Guest Post: Author Curtis Honeycutt

I am both a stickler for grammar (I proofread my text messages) and a huge fan of humor, so I was thrilled to have the opportunity to host the hilarious and well-written wisdom of Curtis Honeycutt, Author of Good Grammar is the Life of the Party: Tips for a Wildly Successful Life on the blog today.

Photo by Ivan Samkov on Pexels.com

How good grammar will get you promoted from intern to CEO in (approximately) two weeks

“It is within everyone’s grasp to be a CEO.

— Martha Stewart

A 2013 Grammarly study found that there is a direct correlation between good grammar and career success. The researchers studied LinkedIn profiles of 100 native English-speakers working in the packaged goods industry. What did they find? Employees who had fewer grammar errors in their profiles reached higher positions in their companies. Fewer grammar errors led to more promotions. Employees who had between six and nine promotions made 45% fewer grammar errors in their profiles than employees who had only been promoted one to four times.

While this is certainly a small sample size, all signs point to better grammar = more promotions. Do you want to sip scotch in your high-backed leather executive office chair as you look at the big city through a wall of floor-to-ceiling windows? Up your grammar game. Ratchet up your résumé. I could argue that removing grammar mistakes from your résumé or LinkedIn profile is more important than running a lint roller over your suit to get rid of dandruff before you walk into your interview.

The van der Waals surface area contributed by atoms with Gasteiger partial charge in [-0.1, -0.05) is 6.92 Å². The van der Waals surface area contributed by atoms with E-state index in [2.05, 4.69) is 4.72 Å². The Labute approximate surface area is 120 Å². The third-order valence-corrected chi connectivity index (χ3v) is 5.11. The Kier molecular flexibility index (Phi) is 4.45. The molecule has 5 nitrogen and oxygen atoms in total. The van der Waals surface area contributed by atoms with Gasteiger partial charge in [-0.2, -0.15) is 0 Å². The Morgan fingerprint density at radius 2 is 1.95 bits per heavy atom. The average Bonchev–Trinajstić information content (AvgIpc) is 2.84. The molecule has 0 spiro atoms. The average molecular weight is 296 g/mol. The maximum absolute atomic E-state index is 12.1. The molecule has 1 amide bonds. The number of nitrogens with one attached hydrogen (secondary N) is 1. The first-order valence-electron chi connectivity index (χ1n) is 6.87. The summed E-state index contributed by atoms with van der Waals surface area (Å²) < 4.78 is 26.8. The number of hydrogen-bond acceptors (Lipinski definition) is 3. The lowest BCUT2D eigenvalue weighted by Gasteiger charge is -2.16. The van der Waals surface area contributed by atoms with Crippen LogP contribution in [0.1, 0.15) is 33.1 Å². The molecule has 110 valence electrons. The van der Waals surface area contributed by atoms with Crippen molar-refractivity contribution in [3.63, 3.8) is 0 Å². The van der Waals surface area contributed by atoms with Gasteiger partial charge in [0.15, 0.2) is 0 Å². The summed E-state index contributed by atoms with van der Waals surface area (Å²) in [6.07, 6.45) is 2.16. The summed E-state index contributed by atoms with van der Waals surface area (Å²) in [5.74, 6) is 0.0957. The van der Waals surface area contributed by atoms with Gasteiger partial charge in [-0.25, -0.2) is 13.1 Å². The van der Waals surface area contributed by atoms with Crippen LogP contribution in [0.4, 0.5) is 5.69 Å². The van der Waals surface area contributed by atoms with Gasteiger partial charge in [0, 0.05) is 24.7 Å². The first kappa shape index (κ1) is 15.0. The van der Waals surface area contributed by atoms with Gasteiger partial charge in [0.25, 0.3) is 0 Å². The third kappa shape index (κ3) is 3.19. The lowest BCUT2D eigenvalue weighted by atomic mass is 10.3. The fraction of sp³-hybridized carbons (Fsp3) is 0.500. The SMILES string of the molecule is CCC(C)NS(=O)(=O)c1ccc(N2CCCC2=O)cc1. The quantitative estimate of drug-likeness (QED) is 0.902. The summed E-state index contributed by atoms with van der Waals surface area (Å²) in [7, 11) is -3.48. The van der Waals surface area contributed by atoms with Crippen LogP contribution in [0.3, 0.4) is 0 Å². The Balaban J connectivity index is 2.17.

Or does better grammar correlate with even more than that in a potential employee or CEO candidate? The type of person who nails her grammar may have just the right amount of ambition, drive, tenacity, and initiative to disrupt the entire importing/exporting industry. Someone who won’t settle for bad grammar also won’t settle for anything less than Six Sigma-style excellence in the workplace.

Good grammar leaves a positive, lasting impression in the workplace; bad grammar sends a message that you’re sloppy, undisciplined, or—worse—not very smart. No one wants to do business with someone whom he perceives as a nincompoop.

As an employee or leader in your business, you’re a brand ambassador. Like it or not, the way you compose yourself and your sentences represents your company. If your emails are laced with misspellings, bad punctuation and the wrong version of your/you’re, you run the risk of losing clients. Whether you like it or not, you are a writer.

If you’re a job seeker, you represent your own brand. Obviously, you want to put your best foot forward; one of the best ways to do that is by improving your written and oral communication skills.

Do you want to nail your interview? Nail your grammar.

My book, Good Grammar is the Life of the Party: Tips for a Wildly Successful Life, contains an entire section on ways to help you crush it at work. Before you know it, you’ll have an assistant whose only job it is to shine your fancy boss shoes.

—Curtis Honeycutt is a syndicated humor columnist. He is the author of Good Grammar is the Life of the Party: Tips for a Wildly Successful Life. Find more at curtishoneycutt.com.

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